Last weekend, I went to see 49 UP – a fascinating documentary made in Britain that has filmed people every seven years from the age of 7. I first saw the series when it was 28 UP – which makes me feel old itself, but it didn’t have quite as big an impact on me this time.
The people are about 10 years older than me, but when I’ve seen it previously, it’s been a few years since the filming, so I’ve seen it when they were only five or so years ahead of me. I’ve always found it a powerful impetus to pause and reflect on my own life; if someone were to come and ask me what I’ve been doing for the past seven years, would I be happy with my answers?
This time, as well as the age being further away from my own, less seems to have changed in the subjects’ lives. If I was closer to that age, that might seem a bit depressing, except that on balance, the subjects seem more content with their lives than they have previously.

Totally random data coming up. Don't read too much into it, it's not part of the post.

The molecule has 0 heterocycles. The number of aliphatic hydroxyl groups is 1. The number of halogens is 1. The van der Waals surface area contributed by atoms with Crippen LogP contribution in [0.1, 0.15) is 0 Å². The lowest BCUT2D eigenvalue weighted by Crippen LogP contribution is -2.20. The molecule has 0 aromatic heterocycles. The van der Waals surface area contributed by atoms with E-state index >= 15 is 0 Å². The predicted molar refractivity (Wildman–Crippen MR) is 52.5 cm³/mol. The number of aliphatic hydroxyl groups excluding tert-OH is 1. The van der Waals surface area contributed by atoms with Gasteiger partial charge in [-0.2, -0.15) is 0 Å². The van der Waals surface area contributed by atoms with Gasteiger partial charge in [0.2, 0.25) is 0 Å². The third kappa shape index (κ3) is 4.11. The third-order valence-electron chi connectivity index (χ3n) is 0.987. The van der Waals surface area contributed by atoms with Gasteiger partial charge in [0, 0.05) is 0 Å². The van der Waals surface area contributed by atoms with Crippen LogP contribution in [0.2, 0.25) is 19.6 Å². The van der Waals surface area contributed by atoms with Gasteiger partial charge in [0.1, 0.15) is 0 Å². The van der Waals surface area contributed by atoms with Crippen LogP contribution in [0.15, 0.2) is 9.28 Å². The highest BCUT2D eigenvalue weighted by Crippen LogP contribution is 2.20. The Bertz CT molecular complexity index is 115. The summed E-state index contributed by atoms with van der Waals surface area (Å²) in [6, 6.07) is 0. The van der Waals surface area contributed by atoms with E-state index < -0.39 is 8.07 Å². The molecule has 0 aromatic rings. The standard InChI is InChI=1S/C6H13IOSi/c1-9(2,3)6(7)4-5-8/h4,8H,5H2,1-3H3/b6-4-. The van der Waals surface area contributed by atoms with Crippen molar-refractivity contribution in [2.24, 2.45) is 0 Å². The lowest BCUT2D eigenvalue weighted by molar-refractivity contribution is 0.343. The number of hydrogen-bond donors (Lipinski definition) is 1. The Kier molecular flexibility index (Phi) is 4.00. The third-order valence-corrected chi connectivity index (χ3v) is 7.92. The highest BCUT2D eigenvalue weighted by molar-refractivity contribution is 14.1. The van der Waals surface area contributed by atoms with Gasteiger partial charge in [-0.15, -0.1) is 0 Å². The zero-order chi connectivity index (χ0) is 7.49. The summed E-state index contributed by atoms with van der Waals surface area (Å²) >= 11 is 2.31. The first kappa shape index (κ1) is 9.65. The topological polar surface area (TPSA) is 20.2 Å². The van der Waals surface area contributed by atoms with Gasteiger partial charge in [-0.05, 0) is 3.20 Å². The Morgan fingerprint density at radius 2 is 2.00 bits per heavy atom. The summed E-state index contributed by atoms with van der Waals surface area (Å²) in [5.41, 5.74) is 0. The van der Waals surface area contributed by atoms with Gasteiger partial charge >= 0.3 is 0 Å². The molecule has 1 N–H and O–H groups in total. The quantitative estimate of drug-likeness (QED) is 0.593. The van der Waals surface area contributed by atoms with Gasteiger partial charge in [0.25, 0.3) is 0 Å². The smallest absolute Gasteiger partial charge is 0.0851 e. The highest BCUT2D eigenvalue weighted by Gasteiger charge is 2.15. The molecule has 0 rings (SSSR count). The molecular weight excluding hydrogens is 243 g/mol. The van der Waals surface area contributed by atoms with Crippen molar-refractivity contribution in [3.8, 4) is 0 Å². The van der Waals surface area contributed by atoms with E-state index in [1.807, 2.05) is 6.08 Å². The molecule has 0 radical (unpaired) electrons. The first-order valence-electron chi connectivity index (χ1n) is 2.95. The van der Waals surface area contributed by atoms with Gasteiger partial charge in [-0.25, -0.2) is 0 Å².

They were all asked if they had any regrets, and it was interesting that it seemed to take a very secure person with their lives to admit to regrets. A couple of things that resonated with me – Andrew (the lawyer) expressed that old cliche that he wishes he’d spent more time with his children than in the office. It seemed much more powerful in such an intimate and reflective setting. And Neil, who was homeless and seemed mentally ill at 28, seemed to have made his peace with life. When asked how he’d got there, he said something like, “well in the end, life is pretty short, you only get one, and you have to make the best of it”.